A role for caveolin and the urokinase receptor in integrin-mediated adhesion and signaling.
The assembly of signaling molecules surrounding the integrin family of adhesion receptors remains poorly understood. Recently, the membrane protein caveolin was found in complexes with beta1 integrins. Caveolin binds cholesterol and several signaling molecules potentially linked to integrin function, e.g., Src family kinases, although caveolin has not been directly implicated in integrin-dependent adhesion. Here we report that depletion of caveolin by antisense methodology in kidney 293 cells disrupts the association of Src kinases with beta1 integrins resulting in loss of focal adhesion sites, ligand-induced focal adhesion kinase (FAK) phosphorylation, and adhesion. The nonintegrin urokinase receptor (uPAR) associates with and stabilizes beta1 integrin/caveolin complexes. Depletion of caveolin in uPAR-expressing 293 cells also disrupts uPAR/integrin complexes and uPAR-dependent adhesion. Further, beta1 integrin/caveolin complexes could be disassociated by uPAR-binding peptides in both uPAR-transfected 293 cells and human vascular smooth muscle cells. Disruption of complexes by peptides in intact smooth muscle cells blocks the association of Src family kinases with beta1 integrins and markedly impairs their migration on fibronectin. We conclude that ligand-induced signaling necessary for normal beta1 integrin function requires caveolin and is regulated by uPAR. Caveolin and uPAR may operate within adhesion sites to organize kinase-rich lipid domains in proximity to integrins, promoting efficient signal transduction. (+info)
Visualization of caveolin-1, a caveolar marker protein, in living cells using green fluorescent protein (GFP) chimeras. The subcellular distribution of caveolin-1 is modulated by cell-cell contact.
Caveolin-1, a suspected tumor suppressor, is a principal protein component of caveolae in vivo. Recently, we have shown that NIH 3T3 cells harboring anti-sense caveolin-1 exhibit a loss of contact inhibition and anchorage-independent growth. These observations may be related to the ability of caveolin-1 expression to positively regulate contact inhibition. In order to understand the postulated role of caveolin-1 in contact inhibition, it will be necessary to follow the distribution of caveolins in living cells in response to a variety of stimuli, such as cell density. Here, we visualize the distribution of caveolin-1 in living normal NIH 3T3 cells by creating GFP-fusion proteins. In many respects, the behavior of these GFP-caveolin-1 fusion proteins is indistinguishable from endogenous caveolin-1. These GFP-caveolin-1 fusion proteins co-fractionated with endogenous caveolin-1 using an established protocol that separates caveolae-derived membranes from the bulk of cellular membranes and cytosolic proteins, and co-localized with endogenous caveolin-2 in vivo as seen by immunofluorescence microscopy. We show here that as NIH 3T3 cells become confluent, the distribution of GFP-caveolin-1 and endogenous caveolin-1 shifts to areas of cell-cell contact, coincident with contact inhibition. However, unlike endogenous caveolin-1, the levels of GFP-caveolin-1 expression are unaffected by changes in cell density, serum starvation, or growth factor stimulation. These results are consistent with the idea that the levels of endogenous caveolin-1 are modulated by either transcriptional or translational control, and that this modulation is separable from density-dependent regulation of the distribution of caveolin-1. These studies provide a new living-model system for elucidating the dynamic mechanisms underlying the density-dependent regulation of the distribution of caveolin-1 and how this relates to contact inhibition. (+info)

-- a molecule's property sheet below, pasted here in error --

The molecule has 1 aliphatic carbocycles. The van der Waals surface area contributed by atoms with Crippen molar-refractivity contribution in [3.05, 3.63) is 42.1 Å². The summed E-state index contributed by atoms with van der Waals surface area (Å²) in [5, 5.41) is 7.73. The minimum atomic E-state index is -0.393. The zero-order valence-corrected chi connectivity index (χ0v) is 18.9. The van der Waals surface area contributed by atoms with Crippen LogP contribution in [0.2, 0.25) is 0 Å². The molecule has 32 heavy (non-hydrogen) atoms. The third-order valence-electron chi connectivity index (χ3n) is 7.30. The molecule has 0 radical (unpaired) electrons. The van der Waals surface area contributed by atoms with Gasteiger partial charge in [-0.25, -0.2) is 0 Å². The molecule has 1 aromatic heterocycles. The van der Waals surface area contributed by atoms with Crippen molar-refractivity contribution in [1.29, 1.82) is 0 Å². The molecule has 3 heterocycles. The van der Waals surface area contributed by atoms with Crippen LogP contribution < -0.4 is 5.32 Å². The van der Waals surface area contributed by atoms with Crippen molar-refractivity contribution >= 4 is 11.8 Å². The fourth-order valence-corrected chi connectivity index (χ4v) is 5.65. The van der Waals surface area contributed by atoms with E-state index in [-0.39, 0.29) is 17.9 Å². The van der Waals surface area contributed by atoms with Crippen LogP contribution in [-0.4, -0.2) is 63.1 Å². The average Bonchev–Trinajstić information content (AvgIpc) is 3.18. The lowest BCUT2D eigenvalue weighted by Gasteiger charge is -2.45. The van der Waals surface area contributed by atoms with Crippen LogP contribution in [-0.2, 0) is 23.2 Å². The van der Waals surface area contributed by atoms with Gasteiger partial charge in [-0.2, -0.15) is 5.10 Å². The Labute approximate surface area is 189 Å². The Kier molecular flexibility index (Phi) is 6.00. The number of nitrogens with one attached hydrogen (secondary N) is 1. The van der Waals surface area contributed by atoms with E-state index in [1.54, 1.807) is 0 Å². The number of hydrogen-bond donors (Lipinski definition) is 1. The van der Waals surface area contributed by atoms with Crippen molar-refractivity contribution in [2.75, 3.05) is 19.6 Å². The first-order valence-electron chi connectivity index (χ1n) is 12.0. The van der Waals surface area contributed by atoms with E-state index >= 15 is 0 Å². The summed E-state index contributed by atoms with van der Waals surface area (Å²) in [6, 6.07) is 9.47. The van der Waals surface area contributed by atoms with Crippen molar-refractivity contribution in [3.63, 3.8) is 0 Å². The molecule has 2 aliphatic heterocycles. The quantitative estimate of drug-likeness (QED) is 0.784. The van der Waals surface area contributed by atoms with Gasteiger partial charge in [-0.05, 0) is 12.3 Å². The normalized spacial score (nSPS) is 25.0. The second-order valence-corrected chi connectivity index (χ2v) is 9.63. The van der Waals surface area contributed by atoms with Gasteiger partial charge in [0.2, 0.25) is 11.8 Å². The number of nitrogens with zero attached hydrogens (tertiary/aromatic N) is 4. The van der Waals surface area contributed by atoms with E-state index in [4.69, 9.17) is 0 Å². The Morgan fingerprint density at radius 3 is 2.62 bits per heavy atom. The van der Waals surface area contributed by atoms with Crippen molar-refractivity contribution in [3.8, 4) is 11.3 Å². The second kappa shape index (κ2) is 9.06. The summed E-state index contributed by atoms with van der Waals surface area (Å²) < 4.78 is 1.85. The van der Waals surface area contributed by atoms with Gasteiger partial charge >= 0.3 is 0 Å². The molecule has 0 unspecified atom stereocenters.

Tyrosine-phosphorylated caveolin-1: immunolocalization and molecular characterization.
Caveolin-1 was discovered as a major substrate for v-Src, but the effect of its tyrosine phosphorylation has not been known. We generated a specific antibody (PY14) to caveolin-1 phosphorylated at tyrosine 14 and studied the significance of the modification. By Western blotting of lysates of v-Src-expressing cells, PY14 recognized not only a 22-kDa band (the position of nonphosphorylated caveolin-1) but bands at 23-24 and 25 kDa. Bands of slower mobility were diminished by dephosphorylation and were also observed for mutant caveolin-1 lacking tyrosine 14. By immunofluorescence microscopy, PY14 did not label normal cells but detected large dots in v-Src-expressing cells. Immunoelectron microscopy revealed that the dots corresponded to aggregated caveolae and/or vesicles of various sizes; besides, the label was observed in intramembrane particle-free areas in the plasma membrane, which appeared to have been formed by fusion of flattened caveolae. A positive reaction with PY14 was found in normal cells after vanadate or pervanadate treatment; it occurred mainly at 22 kDa by Western blotting and was not seen as large dots by immunofluorescence microscopy. Detergent solubility, oligomerization, and association with caveolin-2 were observed similarly for caveolin-1 in normal and v-Src-expressing cells. The results indicate that phosphorylation of caveolin-1 in v-Src-expressing cells occurs at multiple residues and induces flattening, aggregation, and fusion of caveolae and/or caveolae-derived vesicles. (+info)